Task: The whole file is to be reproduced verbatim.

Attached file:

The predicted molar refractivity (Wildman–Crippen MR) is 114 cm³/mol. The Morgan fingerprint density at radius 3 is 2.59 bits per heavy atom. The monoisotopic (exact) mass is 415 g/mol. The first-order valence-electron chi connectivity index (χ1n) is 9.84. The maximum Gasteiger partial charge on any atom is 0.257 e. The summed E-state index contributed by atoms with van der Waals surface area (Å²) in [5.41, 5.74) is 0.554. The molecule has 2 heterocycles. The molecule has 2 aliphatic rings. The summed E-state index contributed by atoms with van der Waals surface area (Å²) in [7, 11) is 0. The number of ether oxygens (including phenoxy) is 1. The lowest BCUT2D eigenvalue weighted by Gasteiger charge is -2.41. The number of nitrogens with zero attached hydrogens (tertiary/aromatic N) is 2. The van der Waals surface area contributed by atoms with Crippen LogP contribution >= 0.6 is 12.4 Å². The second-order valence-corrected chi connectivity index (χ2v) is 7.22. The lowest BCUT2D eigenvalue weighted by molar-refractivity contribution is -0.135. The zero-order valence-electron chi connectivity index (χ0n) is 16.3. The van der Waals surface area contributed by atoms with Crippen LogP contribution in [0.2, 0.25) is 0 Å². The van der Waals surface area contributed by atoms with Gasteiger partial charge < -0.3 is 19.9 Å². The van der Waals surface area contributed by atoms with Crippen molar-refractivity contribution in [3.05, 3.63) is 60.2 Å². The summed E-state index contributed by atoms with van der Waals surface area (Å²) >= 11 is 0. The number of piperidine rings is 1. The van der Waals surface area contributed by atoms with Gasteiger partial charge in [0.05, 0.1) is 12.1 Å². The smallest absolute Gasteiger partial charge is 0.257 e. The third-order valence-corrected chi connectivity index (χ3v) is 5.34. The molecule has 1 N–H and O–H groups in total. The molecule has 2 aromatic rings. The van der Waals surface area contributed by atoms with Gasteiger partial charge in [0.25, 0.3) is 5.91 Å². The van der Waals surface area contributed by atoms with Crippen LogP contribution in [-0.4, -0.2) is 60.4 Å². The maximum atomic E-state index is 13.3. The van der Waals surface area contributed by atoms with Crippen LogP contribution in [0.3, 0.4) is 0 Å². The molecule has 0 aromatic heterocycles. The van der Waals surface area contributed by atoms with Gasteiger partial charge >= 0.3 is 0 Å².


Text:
The predicted molar refractivity (Wildman–Crippen MR) is 114 cm³/mol. The Morgan fingerprint density at radius 3 is 2.59 bits per heavy atom. The monoisotopic (exact) mass is 415 g/mol. The first-order valence-electron chi connectivity index (χ1n) is 9.84. The maximum Gasteiger partial charge on any atom is 0.257 e. The summed E-state index contributed by atoms with van der Waals surface area (Å²) in [5.41, 5.74) is 0.554. The molecule has 2 heterocycles. The molecule has 2 aliphatic rings. The summed E-state index contributed by atoms with van der Waals surface area (Å²) in [7, 11) is 0. The number of ether oxygens (including phenoxy) is 1. The lowest BCUT2D eigenvalue weighted by Gasteiger charge is -2.41. The number of nitrogens with zero attached hydrogens (tertiary/aromatic N) is 2. The van der Waals surface area contributed by atoms with Crippen LogP contribution >= 0.6 is 12.4 Å². The second-order valence-corrected chi connectivity index (χ2v) is 7.22. The lowest BCUT2D eigenvalue weighted by molar-refractivity contribution is -0.135. The zero-order valence-electron chi connectivity index (χ0n) is 16.3. The van der Waals surface area contributed by atoms with Crippen LogP contribution in [0.2, 0.25) is 0 Å². The van der Waals surface area contributed by atoms with Gasteiger partial charge < -0.3 is 19.9 Å². The van der Waals surface area contributed by atoms with Crippen molar-refractivity contribution in [3.05, 3.63) is 60.2 Å². The summed E-state index contributed by atoms with van der Waals surface area (Å²) >= 11 is 0. The number of piperidine rings is 1. The van der Waals surface area contributed by atoms with Gasteiger partial charge in [0.05, 0.1) is 12.1 Å². The smallest absolute Gasteiger partial charge is 0.257 e. The third-order valence-corrected chi connectivity index (χ3v) is 5.34. The molecule has 1 N–H and O–H groups in total. The molecule has 2 aromatic rings. The van der Waals surface area contributed by atoms with Gasteiger partial charge in [0.25, 0.3) is 5.91 Å². The van der Waals surface area contributed by atoms with Crippen LogP contribution in [-0.4, -0.2) is 60.4 Å². The maximum atomic E-state index is 13.3. The van der Waals surface area contributed by atoms with Crippen LogP contribution in [0.3, 0.4) is 0 Å². The molecule has 0 aromatic heterocycles. The van der Waals surface area contributed by atoms with Gasteiger partial charge >= 0.3 is 0 Å².